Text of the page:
Well, apparently bowing to pressure from Governor Walker, the latest budget proposal coming out of the state legislature proposes raising the gas tax but lowering income taxes. So essentially funding infrastructure while stealing from education, safety and public welfare programs that the state runs. I have written about this at length previously and will probably address it again as the proposal develops. But this is sleight of hand:

Wisconsin would hike taxes on gasoline and slash income taxes and borrowing for roads, under a proposal being discussed privately by top Assembly Republicans.

The sweeping plan by Rep. Dale Kooyenga (R-Brookfield) is expected to be presented to rank-and-file GOP lawmakers in the Assembly as soon as Thursday and then to the public.

This is just the preliminary proposal but since the GOP controls both houses and the governor’s mansion, I don’t imagine much will change unless the governor has more push back:

Applying the state’s 5% sales tax to gasoline, which could bring in up to 10 cents per gallon at current gasoline prices in the Milwaukee area. Unlike the current flat gas tax, the sales tax on gasoline could rise — or fall — as fuel prices go up and down.
Eliminating 4 to 5 cents of the state’s 32.9-cent-per-gallon gasoline tax, which would soften the overall tax increase on drivers.
Making significant cuts to income taxes as part of a plan to move to a 4% flat tax over many years. “The long-term goal is to say we have a flat tax,” Vos acknowledged.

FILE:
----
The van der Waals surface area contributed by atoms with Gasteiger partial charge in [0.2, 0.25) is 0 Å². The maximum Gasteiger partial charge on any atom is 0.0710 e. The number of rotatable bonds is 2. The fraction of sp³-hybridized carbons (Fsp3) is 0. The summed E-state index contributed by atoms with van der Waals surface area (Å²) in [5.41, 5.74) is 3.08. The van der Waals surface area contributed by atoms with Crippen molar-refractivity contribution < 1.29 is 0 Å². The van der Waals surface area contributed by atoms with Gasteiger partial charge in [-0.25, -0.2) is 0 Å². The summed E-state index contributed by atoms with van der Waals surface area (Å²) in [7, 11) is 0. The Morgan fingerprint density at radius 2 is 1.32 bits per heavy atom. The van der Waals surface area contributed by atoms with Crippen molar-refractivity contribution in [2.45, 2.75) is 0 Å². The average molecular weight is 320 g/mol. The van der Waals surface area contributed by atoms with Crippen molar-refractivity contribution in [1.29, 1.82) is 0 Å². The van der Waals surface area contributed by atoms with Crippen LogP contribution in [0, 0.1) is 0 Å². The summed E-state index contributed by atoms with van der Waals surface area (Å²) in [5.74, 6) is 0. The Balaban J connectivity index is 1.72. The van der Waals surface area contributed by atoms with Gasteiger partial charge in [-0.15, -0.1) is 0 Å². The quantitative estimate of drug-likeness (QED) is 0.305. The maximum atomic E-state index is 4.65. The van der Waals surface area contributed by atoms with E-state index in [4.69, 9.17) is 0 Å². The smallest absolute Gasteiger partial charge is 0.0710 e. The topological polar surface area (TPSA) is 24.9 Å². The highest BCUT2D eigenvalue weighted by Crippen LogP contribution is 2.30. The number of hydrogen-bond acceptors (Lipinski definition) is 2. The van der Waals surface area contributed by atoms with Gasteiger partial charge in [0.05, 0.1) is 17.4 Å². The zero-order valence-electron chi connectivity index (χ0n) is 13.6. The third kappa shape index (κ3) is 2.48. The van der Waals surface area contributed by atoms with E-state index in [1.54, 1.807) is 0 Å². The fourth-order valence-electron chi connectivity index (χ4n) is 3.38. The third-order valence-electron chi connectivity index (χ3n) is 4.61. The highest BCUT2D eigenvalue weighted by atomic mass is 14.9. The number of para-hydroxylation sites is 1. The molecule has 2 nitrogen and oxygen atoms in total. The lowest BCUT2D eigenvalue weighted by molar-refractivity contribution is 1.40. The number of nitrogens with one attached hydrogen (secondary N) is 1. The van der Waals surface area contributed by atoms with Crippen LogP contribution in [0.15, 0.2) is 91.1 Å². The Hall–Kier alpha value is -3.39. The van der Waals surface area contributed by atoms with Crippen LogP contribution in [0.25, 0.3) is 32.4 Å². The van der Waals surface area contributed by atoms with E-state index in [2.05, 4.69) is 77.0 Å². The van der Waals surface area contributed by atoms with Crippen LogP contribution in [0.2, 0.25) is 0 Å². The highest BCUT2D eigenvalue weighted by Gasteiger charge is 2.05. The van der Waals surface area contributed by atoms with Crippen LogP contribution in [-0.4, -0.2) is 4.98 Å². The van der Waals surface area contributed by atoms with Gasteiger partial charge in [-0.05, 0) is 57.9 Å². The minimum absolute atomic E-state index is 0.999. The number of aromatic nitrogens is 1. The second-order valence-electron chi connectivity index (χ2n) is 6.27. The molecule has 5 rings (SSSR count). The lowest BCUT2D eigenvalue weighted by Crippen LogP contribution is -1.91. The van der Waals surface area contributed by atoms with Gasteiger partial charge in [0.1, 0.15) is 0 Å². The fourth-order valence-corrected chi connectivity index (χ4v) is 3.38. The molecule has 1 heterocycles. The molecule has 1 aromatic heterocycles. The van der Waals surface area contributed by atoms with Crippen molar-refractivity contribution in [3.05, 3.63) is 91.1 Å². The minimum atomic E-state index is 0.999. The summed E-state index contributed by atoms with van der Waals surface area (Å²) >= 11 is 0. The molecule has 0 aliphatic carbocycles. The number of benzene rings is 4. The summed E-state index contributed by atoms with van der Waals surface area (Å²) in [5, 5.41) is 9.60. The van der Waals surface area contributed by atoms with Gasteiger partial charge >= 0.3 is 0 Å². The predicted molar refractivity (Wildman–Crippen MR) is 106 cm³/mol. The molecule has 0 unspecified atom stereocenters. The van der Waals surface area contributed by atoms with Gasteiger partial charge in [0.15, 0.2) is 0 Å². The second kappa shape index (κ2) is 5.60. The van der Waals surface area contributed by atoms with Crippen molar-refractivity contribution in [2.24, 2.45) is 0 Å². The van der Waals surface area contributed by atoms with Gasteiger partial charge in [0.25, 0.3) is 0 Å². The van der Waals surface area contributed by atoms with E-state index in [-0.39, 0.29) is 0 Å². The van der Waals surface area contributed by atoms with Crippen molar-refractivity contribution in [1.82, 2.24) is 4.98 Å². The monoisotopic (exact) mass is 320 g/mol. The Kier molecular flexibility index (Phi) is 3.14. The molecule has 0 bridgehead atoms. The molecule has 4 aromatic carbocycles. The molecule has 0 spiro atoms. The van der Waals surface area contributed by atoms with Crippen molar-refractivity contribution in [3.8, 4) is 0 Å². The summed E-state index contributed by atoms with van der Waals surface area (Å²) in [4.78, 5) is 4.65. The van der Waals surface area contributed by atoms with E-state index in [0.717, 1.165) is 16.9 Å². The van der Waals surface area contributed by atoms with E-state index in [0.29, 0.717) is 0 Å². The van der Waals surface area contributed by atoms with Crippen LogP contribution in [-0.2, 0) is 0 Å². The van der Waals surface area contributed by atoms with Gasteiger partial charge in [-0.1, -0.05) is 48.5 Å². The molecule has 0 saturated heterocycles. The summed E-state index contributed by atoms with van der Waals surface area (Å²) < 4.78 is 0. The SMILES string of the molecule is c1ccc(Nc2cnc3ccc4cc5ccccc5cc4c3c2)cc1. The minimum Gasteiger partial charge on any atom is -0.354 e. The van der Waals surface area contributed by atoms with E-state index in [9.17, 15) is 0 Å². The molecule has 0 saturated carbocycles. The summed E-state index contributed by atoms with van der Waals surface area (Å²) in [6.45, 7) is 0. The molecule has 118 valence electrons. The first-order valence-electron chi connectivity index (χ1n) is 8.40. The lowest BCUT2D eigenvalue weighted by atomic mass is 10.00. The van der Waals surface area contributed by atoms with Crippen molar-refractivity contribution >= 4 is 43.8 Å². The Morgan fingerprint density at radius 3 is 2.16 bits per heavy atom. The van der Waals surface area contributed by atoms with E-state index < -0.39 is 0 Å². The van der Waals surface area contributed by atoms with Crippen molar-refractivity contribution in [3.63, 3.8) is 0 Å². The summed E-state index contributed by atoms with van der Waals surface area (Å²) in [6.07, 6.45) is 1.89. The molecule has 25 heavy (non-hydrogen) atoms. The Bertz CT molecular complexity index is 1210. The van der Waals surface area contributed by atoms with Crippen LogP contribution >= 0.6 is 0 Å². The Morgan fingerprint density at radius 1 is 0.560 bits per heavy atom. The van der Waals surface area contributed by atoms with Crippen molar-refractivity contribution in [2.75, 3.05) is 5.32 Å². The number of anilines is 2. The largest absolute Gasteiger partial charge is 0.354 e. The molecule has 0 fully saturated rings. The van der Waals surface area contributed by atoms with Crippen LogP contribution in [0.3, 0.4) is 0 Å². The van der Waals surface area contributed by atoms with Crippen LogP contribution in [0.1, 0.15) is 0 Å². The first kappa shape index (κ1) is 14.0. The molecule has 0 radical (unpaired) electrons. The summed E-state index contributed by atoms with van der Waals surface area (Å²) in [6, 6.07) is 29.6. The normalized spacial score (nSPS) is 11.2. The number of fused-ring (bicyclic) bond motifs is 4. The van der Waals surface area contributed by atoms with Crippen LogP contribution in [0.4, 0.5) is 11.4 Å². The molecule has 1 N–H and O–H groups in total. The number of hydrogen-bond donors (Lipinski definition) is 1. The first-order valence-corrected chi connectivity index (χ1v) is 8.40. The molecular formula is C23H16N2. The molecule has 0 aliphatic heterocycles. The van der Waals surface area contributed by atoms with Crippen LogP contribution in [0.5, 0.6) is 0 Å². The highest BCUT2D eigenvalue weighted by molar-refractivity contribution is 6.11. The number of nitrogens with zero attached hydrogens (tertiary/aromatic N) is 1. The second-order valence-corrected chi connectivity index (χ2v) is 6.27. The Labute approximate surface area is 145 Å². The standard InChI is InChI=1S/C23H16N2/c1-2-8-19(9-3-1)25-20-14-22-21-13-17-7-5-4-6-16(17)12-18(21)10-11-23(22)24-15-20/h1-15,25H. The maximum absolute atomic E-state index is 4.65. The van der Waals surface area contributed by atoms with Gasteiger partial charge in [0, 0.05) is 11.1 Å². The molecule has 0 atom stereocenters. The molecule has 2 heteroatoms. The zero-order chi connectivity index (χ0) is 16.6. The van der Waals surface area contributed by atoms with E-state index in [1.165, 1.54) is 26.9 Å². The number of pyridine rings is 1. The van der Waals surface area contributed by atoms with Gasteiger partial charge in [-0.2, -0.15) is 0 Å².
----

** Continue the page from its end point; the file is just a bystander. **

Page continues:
Cutting roughly $300 million of the $500 million in borrowing for roads contained in Walker’s two-year budget bill. That means that over the next two years much of the new money being raised would go for debt reduction rather than for additional road projects — a potential sticking point for road builders who have been seeking more money for highways.
Reducing the state-mandated markup on gasoline prices from its current level of 9.18% over the average wholesale price to something lower, such as 3%. That could help shield drivers from cost increases from the new taxes, but this provision will be controversial and likely draw opposition from some Wisconsin retailers such as convenience store chain Kwik Trip.
Repealing the state’s minimum wage standards — known as the prevailing wage — for workers on public works projects such as road and bridge construction.
Cutting about 180 Department of Transportation engineers who were added to the department’s payroll in 2013. Their work would likely be picked up by private-sector engineers.
Applying to the federal government for permission to place tolls on certain state highways.

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